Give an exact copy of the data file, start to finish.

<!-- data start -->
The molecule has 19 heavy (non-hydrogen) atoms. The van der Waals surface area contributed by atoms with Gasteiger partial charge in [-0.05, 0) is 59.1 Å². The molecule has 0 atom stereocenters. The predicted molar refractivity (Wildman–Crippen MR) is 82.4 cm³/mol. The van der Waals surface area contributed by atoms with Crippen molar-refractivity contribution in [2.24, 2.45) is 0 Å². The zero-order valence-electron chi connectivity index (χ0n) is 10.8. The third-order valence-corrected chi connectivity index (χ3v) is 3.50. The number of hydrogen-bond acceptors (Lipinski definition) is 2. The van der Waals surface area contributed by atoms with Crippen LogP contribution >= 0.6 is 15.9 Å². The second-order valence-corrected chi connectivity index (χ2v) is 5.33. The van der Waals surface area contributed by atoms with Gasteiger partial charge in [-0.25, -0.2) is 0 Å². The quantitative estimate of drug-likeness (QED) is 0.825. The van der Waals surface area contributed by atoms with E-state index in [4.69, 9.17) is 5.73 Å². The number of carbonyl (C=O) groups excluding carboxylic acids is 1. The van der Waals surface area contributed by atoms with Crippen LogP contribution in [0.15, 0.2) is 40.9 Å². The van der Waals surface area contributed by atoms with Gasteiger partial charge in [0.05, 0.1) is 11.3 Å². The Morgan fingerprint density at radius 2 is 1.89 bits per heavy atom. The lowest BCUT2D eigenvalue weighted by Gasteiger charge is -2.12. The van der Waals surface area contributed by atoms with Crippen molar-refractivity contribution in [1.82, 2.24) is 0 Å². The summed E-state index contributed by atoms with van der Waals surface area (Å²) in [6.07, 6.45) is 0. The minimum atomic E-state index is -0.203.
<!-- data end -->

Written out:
The molecule has 19 heavy (non-hydrogen) atoms. The van der Waals surface area contributed by atoms with Gasteiger partial charge in [-0.05, 0) is 59.1 Å². The molecule has 0 atom stereocenters. The predicted molar refractivity (Wildman–Crippen MR) is 82.4 cm³/mol. The van der Waals surface area contributed by atoms with Crippen molar-refractivity contribution in [2.24, 2.45) is 0 Å². The zero-order valence-electron chi connectivity index (χ0n) is 10.8. The third-order valence-corrected chi connectivity index (χ3v) is 3.50. The number of hydrogen-bond acceptors (Lipinski definition) is 2. The van der Waals surface area contributed by atoms with Crippen LogP contribution >= 0.6 is 15.9 Å². The second-order valence-corrected chi connectivity index (χ2v) is 5.33. The van der Waals surface area contributed by atoms with Gasteiger partial charge in [-0.25, -0.2) is 0 Å². The quantitative estimate of drug-likeness (QED) is 0.825. The van der Waals surface area contributed by atoms with E-state index in [4.69, 9.17) is 5.73 Å². The number of carbonyl (C=O) groups excluding carboxylic acids is 1. The van der Waals surface area contributed by atoms with Crippen LogP contribution in [0.15, 0.2) is 40.9 Å². The van der Waals surface area contributed by atoms with Gasteiger partial charge in [0.05, 0.1) is 11.3 Å². The Morgan fingerprint density at radius 2 is 1.89 bits per heavy atom. The lowest BCUT2D eigenvalue weighted by Gasteiger charge is -2.12. The van der Waals surface area contributed by atoms with Crippen molar-refractivity contribution in [1.82, 2.24) is 0 Å². The summed E-state index contributed by atoms with van der Waals surface area (Å²) in [6.07, 6.45) is 0. The minimum atomic E-state index is -0.203.